Read More: hollywoodreporter.com

 

3 – First 150,000 spectators attended the musical CHESS in Moscow

CHESS was produced and opened during difficult conditions under COVID-19 restrictions, quarantine, and isolation laws. Even with all of the restrictions, the Russian production of CHESS in Moscow became the second longest-running production of CHESS in the world, after London.

Read more: moscrow-broadway.ru

 

4 – What Do Australian Theatre Critics Think of Hamilton?

The Australian staging of Hamilton officially opened March 27 at Sydney Lyric Theatre, making it the first and only staging of the Tony Award, Olivier Award, Grammy Award, Pulitzer Prize award-winning musical currently running in the wake of the coronavirus shutdown.

Read more: playbill.com

 

5 – What The Phantom of the Opera‘s Open Casting Call Means for Broadway’s Return                   In response to the wave of injustice and racial discrimination at the start of the pandemic, Broadway leaders have decided to make changes in their productions, within representation and equity on stage. A change in language in the casting call does not guarantee anything but shows a future filled with change.

Read More: playbill.com

 

BONUS! Saturday Night Live: Choreographers
A dance rehearsal gets interrupted when the choreographers (Maya Rudolph, Kenan Thompson) refuse to work with each other.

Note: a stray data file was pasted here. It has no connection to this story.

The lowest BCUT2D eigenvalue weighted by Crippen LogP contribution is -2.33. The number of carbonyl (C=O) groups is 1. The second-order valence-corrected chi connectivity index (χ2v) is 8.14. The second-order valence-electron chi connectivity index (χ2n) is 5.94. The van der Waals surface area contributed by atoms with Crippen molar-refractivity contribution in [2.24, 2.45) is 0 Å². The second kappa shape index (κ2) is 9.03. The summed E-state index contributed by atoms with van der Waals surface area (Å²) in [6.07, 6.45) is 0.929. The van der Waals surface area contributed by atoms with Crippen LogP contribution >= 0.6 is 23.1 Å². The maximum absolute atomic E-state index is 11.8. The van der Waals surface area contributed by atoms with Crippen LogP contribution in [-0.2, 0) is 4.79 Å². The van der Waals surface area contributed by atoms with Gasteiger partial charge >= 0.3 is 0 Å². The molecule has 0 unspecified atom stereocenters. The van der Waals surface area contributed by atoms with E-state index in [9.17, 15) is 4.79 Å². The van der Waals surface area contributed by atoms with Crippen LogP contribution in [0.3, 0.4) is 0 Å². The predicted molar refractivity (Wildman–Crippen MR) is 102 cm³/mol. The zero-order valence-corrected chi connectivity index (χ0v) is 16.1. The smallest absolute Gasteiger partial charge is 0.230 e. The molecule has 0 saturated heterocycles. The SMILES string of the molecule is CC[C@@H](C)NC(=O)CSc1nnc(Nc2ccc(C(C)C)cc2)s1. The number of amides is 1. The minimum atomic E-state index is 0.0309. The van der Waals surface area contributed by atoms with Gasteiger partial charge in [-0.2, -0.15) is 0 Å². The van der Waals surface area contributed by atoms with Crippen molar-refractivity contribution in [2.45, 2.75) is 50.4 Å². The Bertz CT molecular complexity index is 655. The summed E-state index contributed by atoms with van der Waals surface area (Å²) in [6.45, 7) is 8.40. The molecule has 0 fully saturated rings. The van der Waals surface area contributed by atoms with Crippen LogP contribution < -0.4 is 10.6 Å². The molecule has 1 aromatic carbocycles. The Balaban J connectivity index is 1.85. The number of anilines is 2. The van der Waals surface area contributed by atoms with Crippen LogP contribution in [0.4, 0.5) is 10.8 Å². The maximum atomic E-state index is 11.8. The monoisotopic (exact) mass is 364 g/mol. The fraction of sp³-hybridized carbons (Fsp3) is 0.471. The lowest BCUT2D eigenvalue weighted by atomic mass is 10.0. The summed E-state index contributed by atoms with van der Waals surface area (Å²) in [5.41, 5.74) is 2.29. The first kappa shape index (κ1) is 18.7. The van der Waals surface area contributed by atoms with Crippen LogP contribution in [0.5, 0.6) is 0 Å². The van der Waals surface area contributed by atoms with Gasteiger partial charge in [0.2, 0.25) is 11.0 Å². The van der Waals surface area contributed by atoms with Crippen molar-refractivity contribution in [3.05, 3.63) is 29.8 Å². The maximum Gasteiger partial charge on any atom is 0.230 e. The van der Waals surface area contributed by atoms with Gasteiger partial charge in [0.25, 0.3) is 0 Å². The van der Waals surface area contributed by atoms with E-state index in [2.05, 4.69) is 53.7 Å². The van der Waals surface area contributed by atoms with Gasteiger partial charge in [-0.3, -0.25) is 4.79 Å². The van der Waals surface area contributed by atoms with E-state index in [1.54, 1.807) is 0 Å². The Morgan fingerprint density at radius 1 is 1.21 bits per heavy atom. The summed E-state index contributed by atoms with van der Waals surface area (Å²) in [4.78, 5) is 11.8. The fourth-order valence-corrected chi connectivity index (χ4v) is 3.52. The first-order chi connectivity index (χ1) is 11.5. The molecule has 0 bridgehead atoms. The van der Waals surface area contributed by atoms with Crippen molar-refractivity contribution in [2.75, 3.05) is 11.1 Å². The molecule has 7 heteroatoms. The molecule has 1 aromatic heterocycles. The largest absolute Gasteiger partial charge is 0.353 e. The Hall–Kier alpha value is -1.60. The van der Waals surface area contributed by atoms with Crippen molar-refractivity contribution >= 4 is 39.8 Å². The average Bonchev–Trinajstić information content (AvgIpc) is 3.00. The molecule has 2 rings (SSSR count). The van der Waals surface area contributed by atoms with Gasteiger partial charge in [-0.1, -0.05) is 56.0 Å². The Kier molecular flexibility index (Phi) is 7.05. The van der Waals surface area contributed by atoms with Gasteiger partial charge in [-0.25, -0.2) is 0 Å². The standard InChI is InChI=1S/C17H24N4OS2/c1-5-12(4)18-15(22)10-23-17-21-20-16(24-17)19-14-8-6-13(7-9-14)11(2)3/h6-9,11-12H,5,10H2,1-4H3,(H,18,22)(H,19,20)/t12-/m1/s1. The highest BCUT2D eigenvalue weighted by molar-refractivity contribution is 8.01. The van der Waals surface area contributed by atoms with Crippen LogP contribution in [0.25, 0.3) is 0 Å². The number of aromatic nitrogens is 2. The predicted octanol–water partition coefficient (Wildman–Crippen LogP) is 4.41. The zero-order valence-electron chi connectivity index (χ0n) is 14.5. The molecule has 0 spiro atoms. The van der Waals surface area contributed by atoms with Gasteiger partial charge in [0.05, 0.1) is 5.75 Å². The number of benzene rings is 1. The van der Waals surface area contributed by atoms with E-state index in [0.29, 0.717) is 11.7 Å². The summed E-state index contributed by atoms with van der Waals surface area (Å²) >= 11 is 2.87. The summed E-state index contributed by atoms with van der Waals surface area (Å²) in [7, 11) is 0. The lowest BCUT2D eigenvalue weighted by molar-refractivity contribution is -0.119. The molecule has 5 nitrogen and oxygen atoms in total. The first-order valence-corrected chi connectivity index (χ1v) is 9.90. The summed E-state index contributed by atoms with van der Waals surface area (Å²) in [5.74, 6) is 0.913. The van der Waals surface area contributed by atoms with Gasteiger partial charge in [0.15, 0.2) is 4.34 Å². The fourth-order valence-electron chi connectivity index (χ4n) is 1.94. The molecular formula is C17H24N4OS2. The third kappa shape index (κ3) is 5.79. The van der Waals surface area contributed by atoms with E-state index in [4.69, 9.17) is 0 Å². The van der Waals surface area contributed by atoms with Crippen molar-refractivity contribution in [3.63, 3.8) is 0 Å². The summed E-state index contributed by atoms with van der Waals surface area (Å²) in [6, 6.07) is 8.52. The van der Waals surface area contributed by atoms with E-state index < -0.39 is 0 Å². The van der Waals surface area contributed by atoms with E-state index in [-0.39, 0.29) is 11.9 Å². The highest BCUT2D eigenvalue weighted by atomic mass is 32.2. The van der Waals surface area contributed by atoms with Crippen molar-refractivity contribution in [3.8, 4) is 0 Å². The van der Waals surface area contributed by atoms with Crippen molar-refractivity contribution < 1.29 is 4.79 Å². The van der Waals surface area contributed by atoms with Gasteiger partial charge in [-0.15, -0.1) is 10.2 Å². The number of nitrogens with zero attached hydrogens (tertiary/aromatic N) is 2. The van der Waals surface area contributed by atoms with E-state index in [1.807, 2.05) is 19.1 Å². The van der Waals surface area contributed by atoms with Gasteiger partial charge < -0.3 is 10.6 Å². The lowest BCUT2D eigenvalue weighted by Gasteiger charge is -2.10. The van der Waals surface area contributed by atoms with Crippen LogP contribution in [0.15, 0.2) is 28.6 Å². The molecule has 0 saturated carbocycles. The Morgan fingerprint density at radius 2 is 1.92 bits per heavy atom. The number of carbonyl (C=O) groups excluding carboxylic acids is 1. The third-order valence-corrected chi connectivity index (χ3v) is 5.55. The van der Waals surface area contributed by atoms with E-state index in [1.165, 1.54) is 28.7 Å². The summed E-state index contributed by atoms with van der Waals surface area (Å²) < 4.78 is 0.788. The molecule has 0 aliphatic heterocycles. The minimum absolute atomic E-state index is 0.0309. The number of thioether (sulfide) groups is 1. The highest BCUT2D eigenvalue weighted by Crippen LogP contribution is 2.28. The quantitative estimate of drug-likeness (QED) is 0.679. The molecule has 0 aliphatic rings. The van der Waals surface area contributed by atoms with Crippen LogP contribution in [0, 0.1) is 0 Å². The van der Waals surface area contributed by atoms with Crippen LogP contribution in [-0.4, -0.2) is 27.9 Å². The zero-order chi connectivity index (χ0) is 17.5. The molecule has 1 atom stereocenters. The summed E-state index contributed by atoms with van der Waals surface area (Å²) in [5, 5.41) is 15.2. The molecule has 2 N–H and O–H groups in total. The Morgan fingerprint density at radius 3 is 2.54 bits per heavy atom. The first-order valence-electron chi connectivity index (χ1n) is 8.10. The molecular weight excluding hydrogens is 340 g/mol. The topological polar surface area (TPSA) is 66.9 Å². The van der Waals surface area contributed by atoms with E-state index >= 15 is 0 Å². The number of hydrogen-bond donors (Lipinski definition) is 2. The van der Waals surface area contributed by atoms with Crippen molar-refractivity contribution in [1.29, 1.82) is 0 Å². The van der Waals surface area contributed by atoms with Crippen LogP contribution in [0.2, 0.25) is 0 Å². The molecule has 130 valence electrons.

https://youtu.be/04zG-QoK9C8

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Want to be part of an online community of #theatermakers? Join 600+ theatermakers here. Best part? It’s completely free.

The new reality TV show about producing . . . that I’m producing!

That’s it.  I’ve had enough of people telling me I should . . .

1 – Produce television

2 – Produce a reality television show about producing a Broadway show.

So, during the pandemic, I started pitching TV networks like crazy.  And wouldn’t you know it, Netflix bought it!

The show follows the days and nights and late nights of three Broadway Producers (yes, I’m one of them) starting as we get Broadway up and running again.  Think a live version of William Goldman’s The Season . . . but about the most important season EVER – the first season back for Broadway after the pandemic!

They won’t let me say any more than this right now but stay tuned, because I’ll spill more soon.  (I’m just glad that today, I can finally leak this!)

If you want to read the official announcement from Netflix, including WHO THE OTHER TWO PRODUCERS ARE, click here.  (Guess first!)

OH, and we still don’t have a title, so if you want to suggest one, click here.